In Act 3, Scene 5 of Macbeth, what does Macbeth see that others do not, and what does this reveal about him?

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Susan Hurn eNotes educator| Certified Educator

Actually, Macbeth does not appear in Act III, Scene v. I am sure you must mean Act III, Scene iv. It is in this scene that Banquo's ghost appears at the dinner Macbeth and Lady Macbeth are holding for their guests. Of all in the room, only Macbeth sees the ghost.

Banquo's ghost first enters the banquet hall (without Macbeth's having seen him) and sits in Macbeth's place at the table. When Macbeth realizes that the ghost is sitting in his chair, Macbeth speaks to him, denying immediately that he played any role in Banquo's death--which is a lie, of course. Macbeth continues to speak to the ghost, while Lady Macbeth tries both to get him under control and to explain his strange behavior to their guests. As the scene continues, the ghost leaves, and things return to some semblance of normality. Then the ghost returns, and Macbeth again addresses him, this time violently. The ghost leaves again, for the last time, and Lady Macbeth dismisses the dinner guests.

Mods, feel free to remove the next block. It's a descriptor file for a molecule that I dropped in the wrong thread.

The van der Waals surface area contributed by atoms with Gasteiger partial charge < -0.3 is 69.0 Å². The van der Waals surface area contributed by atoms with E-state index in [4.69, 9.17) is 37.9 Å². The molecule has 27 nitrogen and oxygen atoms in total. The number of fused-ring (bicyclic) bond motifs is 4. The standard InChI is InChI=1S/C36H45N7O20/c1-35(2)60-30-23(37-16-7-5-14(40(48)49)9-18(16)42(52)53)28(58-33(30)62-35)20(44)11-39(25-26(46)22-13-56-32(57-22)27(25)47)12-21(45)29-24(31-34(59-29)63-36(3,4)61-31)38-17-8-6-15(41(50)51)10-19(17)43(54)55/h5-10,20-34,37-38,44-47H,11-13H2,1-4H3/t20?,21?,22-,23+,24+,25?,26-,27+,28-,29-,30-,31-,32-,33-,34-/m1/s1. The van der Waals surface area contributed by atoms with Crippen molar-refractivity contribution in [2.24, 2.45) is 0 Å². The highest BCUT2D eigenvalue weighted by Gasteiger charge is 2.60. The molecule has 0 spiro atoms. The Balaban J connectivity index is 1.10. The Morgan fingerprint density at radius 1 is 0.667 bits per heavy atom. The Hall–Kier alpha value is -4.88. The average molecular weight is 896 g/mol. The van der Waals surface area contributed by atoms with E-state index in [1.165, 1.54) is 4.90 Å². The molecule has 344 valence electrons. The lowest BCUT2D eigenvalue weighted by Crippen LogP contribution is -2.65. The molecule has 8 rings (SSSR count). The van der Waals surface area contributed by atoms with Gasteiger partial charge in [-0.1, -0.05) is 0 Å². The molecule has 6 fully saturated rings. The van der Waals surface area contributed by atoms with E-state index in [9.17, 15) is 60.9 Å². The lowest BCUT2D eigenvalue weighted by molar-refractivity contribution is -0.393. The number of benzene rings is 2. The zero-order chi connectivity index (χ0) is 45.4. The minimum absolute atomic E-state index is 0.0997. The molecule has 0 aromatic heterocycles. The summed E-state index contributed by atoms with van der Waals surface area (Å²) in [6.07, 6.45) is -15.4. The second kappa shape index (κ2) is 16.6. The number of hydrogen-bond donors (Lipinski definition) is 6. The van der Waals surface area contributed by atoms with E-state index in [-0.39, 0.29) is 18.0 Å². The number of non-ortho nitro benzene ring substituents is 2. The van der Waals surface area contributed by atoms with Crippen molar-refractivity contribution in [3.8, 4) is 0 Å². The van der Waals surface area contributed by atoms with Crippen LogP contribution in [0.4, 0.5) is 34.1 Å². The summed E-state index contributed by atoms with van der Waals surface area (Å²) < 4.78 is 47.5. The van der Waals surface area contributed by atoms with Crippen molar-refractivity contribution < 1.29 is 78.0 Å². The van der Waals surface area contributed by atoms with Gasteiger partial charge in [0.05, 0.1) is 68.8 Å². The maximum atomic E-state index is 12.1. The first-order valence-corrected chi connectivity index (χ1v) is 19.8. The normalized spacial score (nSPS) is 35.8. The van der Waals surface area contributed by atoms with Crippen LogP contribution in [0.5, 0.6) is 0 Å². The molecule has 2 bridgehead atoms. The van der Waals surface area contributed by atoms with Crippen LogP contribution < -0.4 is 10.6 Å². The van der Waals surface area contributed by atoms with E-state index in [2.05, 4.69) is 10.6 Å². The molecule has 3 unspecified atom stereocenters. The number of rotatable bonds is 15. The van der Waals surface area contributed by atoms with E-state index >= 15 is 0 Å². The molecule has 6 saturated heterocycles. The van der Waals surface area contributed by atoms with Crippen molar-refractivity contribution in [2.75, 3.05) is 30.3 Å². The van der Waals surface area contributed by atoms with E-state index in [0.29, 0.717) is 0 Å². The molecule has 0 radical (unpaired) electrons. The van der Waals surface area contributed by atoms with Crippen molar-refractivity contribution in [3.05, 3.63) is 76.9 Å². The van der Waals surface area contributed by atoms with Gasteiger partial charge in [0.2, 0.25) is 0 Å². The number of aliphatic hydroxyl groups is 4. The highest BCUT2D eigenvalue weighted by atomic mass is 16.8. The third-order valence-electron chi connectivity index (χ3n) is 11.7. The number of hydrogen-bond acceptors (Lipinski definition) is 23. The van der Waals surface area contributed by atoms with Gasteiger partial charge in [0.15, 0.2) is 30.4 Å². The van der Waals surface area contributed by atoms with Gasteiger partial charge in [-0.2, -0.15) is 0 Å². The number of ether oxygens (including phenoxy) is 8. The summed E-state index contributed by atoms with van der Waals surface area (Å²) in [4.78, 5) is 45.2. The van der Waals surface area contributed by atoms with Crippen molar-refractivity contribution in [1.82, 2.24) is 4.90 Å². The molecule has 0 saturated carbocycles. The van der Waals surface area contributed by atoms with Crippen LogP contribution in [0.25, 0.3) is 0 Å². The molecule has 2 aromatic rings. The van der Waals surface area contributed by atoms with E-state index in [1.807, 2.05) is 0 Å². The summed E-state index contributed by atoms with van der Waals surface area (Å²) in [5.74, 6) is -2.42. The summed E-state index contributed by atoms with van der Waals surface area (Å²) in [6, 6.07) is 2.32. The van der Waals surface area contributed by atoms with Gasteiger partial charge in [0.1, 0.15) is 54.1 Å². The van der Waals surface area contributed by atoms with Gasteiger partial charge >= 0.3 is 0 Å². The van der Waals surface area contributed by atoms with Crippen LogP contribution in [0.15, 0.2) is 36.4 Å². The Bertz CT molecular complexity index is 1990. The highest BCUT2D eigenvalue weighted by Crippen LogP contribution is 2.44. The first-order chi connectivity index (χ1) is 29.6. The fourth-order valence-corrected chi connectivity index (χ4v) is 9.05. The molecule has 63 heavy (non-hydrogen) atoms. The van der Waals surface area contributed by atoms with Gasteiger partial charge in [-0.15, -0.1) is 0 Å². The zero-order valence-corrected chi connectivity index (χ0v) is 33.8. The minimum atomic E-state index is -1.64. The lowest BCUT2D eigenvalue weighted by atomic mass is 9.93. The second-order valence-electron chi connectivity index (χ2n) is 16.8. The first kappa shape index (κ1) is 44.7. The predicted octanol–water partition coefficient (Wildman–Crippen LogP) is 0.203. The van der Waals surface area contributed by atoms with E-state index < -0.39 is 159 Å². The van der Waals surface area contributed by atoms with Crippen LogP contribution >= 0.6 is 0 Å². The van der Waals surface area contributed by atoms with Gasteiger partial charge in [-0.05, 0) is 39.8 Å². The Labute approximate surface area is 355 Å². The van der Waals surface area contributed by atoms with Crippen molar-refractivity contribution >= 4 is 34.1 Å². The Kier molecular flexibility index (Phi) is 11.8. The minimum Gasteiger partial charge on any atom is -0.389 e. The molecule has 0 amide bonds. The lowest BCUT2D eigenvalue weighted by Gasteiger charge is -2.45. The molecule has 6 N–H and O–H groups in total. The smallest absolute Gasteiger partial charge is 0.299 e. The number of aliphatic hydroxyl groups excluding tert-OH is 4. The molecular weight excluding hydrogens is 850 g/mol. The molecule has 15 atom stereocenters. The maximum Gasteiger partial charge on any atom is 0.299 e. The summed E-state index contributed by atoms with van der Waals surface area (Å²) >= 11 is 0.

Macbeth had been horrified by the ghost of Banquo. It had appeared to him still bloody from Banquo's murder. The fact that only Macbeth sees the ghost reveals his guilt in Banquo's murder. Of all in the room, only Macbeth is responsible for the cruel and violent murder of his former friend; he is the only one who deserves to be haunted by this terrible deed.